The general concept of the apparatus will best be appreciated by a brief reference to FIGS. 10-13 in which symbol 1 represents a horizontal support surface adapted to support a stack of banknotes, N. A vertical transverse plate member 2 is provided to locate the leading edge of the stack, and a weighted pressure pad 3 serves to bias the stack against the support surface 1. The surface 1 is cut-away at a central portion to provide working clearance for various feeding and control components which essentially include a primary friction feed roller 4 of soft rubber material which is freely mounted upon a fixed-axis transverse shaft 5. The periphery of the roller 4 protrudes through the said cut-away portion of support surface 1 and co-acts with the underside of the stack in such a manner that anti-clockwise rotation of the same engages frictionally with and propels the lowermost banknote N1 into the collective nip of a feeding and restraining means; this nip is described in detail below but comprises firstly a secondary friction feed roller 6 and a non-rotary spring biased pressure member 25 which together form a nip for seizing a banknote and feeding it away from the stack and secondly, as the said restraining means, a pair of friction rollers 14 adapted to act against the direction of feed and to hold back other banknotes from entering the feeding nip. Thereafter, the banknote is turned through 180° around the periphery of a secondary friction to feed roller 6 (which comprises one component of the feeding means) and is finally delivered along a path disposed below and parallel to the stack (see N1 in FIG. 13). The roller 6 is also of soft rubber material and is fixedly mounted upon a driven shaft 7 which in turn drives the primary feed roller 4 by means of a belt 8. It will be observed from FIGS. 1 and 2 that the rollers 4 and 6 are deeply grooved to receive the belt 8 thereby to ensure that it does not contact the banknotes.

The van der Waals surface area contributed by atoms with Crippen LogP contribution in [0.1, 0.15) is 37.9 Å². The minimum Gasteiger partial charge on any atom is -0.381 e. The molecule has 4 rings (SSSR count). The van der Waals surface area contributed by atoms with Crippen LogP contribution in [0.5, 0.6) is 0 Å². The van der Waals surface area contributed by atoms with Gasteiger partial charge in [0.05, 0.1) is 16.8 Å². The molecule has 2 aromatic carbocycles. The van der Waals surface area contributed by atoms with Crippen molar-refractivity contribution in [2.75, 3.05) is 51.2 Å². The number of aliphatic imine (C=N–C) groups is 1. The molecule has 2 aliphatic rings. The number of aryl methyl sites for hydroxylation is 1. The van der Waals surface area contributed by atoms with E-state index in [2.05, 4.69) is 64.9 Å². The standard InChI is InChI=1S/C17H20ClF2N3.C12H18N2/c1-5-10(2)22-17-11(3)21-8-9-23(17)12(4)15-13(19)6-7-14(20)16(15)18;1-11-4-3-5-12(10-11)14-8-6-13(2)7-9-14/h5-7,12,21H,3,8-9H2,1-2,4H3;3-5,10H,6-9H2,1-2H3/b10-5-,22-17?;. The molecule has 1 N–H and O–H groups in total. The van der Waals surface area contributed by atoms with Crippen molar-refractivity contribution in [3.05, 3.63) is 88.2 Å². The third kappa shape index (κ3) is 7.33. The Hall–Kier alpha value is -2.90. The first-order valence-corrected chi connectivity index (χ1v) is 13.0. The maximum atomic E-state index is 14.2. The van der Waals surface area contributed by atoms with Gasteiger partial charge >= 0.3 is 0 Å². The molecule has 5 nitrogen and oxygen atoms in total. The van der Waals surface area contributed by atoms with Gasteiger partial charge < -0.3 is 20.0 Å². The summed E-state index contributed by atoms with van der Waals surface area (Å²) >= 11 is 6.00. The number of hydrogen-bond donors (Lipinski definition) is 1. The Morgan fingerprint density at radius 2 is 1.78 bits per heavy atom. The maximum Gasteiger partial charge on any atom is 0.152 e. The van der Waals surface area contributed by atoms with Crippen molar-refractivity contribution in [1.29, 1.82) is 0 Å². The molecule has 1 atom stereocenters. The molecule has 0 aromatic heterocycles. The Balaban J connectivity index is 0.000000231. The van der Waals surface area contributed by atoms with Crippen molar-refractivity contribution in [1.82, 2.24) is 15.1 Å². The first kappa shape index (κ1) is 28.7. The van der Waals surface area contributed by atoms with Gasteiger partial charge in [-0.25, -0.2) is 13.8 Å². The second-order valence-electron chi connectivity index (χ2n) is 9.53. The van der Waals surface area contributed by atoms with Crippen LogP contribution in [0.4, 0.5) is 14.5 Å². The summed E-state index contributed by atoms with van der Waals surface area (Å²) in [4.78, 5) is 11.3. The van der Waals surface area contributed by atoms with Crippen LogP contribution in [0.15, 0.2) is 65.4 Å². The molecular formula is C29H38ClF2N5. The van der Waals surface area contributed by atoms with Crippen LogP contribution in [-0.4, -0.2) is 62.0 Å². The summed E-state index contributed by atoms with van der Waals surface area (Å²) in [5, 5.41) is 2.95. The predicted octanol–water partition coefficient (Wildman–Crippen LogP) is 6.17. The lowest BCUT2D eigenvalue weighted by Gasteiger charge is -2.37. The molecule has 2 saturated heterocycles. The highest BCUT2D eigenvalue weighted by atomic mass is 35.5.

A reciprocal lever means is provided below the stack to lift its front end clear of the periphery of the primary feed roller 4, thereby to interrupt or inhibit feeding; this lever means, which, is described below with specific reference to FIGS. 7 and 8, is powered by the passage of banknotes propelled around the periphery of the secondary feed roller 6 thereby to provide intermittent feeding and hence to create substantially equal spaces between adjacent banknotes fed along a flowline. In addition, the said lever means is also adapted to provide an overall operation control for the apparatus, solenoid means being provided to cause the lever to lift the stack clear of rotating feed roller 6 when it is desired to arrest feeding. This aspect is also described in detail below.